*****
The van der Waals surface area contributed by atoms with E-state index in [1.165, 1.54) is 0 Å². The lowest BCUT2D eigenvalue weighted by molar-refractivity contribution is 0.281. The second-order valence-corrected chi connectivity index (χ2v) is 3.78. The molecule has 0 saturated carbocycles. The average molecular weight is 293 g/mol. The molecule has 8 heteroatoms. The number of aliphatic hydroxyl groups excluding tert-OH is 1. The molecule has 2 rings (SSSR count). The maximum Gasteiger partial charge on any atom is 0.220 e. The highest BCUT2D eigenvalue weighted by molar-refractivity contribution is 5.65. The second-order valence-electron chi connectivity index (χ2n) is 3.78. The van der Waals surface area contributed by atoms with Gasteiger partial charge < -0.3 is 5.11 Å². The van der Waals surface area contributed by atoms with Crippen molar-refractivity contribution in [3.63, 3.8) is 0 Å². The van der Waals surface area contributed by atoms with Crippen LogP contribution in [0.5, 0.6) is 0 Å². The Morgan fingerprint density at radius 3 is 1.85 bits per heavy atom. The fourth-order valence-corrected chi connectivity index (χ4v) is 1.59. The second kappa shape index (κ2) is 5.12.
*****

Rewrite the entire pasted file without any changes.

The van der Waals surface area contributed by atoms with E-state index in [1.165, 1.54) is 0 Å². The lowest BCUT2D eigenvalue weighted by molar-refractivity contribution is 0.281. The second-order valence-corrected chi connectivity index (χ2v) is 3.78. The molecule has 0 saturated carbocycles. The average molecular weight is 293 g/mol. The molecule has 8 heteroatoms. The number of aliphatic hydroxyl groups excluding tert-OH is 1. The molecule has 2 rings (SSSR count). The maximum Gasteiger partial charge on any atom is 0.220 e. The highest BCUT2D eigenvalue weighted by molar-refractivity contribution is 5.65. The second-order valence-electron chi connectivity index (χ2n) is 3.78. The van der Waals surface area contributed by atoms with Gasteiger partial charge < -0.3 is 5.11 Å². The van der Waals surface area contributed by atoms with Crippen molar-refractivity contribution in [3.63, 3.8) is 0 Å². The van der Waals surface area contributed by atoms with Crippen LogP contribution in [0.5, 0.6) is 0 Å². The Morgan fingerprint density at radius 3 is 1.85 bits per heavy atom. The fourth-order valence-corrected chi connectivity index (χ4v) is 1.59. The second kappa shape index (κ2) is 5.12.